THE BANK of England injected £5bn of emergency liquidity into banks yesterday in an attempt to mitigate the costs of unexpected shocks from the Eurozone.
Sir Mervyn King announced last week that the Extended Collateral Term Repo (ECTR) Facility would be activated to counter “market-wide stress of an exceptional nature”.
All successful bidders will pay interest daily at the Bank rate of 0.5 per cent plus a minimum of 25 basis points.
Loans starting at £5m were allocated among firms according to willingness to pay, with those bidding the highest spreads above the bank rate receiving funds first.
The Bank accepted “the widest variety of collateral” in return, including illiquid assets unacceptable in existing Indexed Long-Term Repo (ILTR) operations, such as student and consumer loans, mortgage-backed securities and securitised credit card debt.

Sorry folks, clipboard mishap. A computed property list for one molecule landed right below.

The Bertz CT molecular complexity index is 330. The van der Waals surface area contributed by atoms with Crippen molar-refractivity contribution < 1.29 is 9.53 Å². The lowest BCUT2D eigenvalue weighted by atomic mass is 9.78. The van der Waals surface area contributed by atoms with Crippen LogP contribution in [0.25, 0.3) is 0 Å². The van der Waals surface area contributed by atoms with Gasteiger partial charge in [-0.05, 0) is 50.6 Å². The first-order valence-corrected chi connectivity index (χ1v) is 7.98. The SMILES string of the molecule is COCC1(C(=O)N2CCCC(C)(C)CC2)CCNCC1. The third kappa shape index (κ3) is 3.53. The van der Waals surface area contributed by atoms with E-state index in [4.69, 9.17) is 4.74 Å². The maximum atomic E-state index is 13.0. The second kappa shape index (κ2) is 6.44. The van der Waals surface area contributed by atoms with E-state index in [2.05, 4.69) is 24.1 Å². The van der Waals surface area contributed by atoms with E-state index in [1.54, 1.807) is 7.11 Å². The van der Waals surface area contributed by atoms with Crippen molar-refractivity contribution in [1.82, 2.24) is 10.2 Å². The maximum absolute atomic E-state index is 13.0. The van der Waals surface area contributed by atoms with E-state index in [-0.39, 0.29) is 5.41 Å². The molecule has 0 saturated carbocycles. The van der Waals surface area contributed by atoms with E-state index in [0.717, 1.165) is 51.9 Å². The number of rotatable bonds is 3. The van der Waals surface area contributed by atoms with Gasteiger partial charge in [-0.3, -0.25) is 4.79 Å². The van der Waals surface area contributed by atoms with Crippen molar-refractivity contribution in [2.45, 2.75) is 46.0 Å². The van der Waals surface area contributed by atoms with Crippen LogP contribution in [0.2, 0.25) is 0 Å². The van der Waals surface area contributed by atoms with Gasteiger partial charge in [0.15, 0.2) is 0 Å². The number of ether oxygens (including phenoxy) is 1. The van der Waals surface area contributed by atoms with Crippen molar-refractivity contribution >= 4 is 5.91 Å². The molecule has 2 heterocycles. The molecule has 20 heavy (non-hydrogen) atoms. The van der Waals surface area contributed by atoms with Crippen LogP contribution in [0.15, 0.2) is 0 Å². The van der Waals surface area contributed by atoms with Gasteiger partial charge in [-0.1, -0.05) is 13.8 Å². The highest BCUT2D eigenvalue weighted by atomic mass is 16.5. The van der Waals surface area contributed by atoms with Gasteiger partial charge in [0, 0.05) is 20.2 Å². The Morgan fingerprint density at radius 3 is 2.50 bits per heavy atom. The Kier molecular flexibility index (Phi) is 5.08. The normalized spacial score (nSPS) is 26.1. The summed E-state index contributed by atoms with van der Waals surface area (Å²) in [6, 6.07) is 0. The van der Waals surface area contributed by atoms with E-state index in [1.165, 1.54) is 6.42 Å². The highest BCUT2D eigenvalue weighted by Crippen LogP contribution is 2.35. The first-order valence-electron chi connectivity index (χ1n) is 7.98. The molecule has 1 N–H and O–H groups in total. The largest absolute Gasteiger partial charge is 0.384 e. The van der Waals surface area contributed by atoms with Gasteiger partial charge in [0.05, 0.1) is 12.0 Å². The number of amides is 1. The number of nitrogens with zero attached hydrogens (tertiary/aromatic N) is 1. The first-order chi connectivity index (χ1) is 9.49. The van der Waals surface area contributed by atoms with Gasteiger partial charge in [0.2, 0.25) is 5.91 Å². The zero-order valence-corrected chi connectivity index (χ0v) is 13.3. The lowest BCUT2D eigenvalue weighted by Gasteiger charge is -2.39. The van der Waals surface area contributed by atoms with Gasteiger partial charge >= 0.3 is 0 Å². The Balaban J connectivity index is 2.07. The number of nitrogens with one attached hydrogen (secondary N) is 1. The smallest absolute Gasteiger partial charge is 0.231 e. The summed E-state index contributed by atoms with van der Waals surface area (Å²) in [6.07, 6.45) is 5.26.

The scheme was last week made significantly more generous than first planned, by increasing the term of the loans from 30 days to six months and decreasing the minimum bid from a 125 basis point spread over the Bank rate.
The change was announced in chancellor George Osborne’s Mansion House speech.
RBS economist and former central bank official Richard Barwell said “the key goal of the ECTR was proving that the facility can be used” and called today’s auction “mission accomplished”.
However he warned that if ECTR becomes more than an emergency “safety net”, banks that are “addicted to official support” will shift their balance sheets in dangerous directions.